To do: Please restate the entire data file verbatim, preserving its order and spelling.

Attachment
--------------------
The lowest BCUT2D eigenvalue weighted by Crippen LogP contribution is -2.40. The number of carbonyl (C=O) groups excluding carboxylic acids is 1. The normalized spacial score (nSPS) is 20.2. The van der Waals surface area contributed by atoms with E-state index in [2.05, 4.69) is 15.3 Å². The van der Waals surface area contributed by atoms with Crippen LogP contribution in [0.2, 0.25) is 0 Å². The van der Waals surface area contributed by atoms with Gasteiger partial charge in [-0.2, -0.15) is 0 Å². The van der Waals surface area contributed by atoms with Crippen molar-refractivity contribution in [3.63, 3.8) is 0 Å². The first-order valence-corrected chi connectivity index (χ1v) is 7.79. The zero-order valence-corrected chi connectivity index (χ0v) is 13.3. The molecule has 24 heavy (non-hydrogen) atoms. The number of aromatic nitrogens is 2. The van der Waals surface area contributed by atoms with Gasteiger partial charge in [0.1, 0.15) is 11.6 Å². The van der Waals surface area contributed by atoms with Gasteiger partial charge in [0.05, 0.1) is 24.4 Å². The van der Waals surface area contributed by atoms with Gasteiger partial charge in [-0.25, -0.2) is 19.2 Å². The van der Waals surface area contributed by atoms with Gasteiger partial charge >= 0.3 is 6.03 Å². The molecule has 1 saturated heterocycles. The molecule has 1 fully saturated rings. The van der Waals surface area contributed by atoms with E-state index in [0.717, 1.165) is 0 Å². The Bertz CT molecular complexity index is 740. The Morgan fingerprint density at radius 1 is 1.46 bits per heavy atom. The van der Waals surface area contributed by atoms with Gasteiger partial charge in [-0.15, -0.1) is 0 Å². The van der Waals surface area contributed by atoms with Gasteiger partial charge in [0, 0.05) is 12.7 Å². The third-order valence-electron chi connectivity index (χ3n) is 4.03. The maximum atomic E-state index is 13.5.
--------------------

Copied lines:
The lowest BCUT2D eigenvalue weighted by Crippen LogP contribution is -2.40. The number of carbonyl (C=O) groups excluding carboxylic acids is 1. The normalized spacial score (nSPS) is 20.2. The van der Waals surface area contributed by atoms with E-state index in [2.05, 4.69) is 15.3 Å². The van der Waals surface area contributed by atoms with Crippen LogP contribution in [0.2, 0.25) is 0 Å². The van der Waals surface area contributed by atoms with Gasteiger partial charge in [-0.2, -0.15) is 0 Å². The van der Waals surface area contributed by atoms with Crippen molar-refractivity contribution in [3.63, 3.8) is 0 Å². The first-order valence-corrected chi connectivity index (χ1v) is 7.79. The zero-order valence-corrected chi connectivity index (χ0v) is 13.3. The molecule has 24 heavy (non-hydrogen) atoms. The number of aromatic nitrogens is 2. The van der Waals surface area contributed by atoms with Gasteiger partial charge in [0.1, 0.15) is 11.6 Å². The van der Waals surface area contributed by atoms with Gasteiger partial charge in [0.05, 0.1) is 24.4 Å². The van der Waals surface area contributed by atoms with Gasteiger partial charge in [-0.25, -0.2) is 19.2 Å². The van der Waals surface area contributed by atoms with Gasteiger partial charge >= 0.3 is 6.03 Å². The molecule has 1 saturated heterocycles. The molecule has 1 fully saturated rings. The van der Waals surface area contributed by atoms with E-state index in [0.717, 1.165) is 0 Å². The Bertz CT molecular complexity index is 740. The Morgan fingerprint density at radius 1 is 1.46 bits per heavy atom. The van der Waals surface area contributed by atoms with Gasteiger partial charge in [-0.15, -0.1) is 0 Å². The van der Waals surface area contributed by atoms with Gasteiger partial charge in [0, 0.05) is 12.7 Å². The third-order valence-electron chi connectivity index (χ3n) is 4.03. The maximum atomic E-state index is 13.5.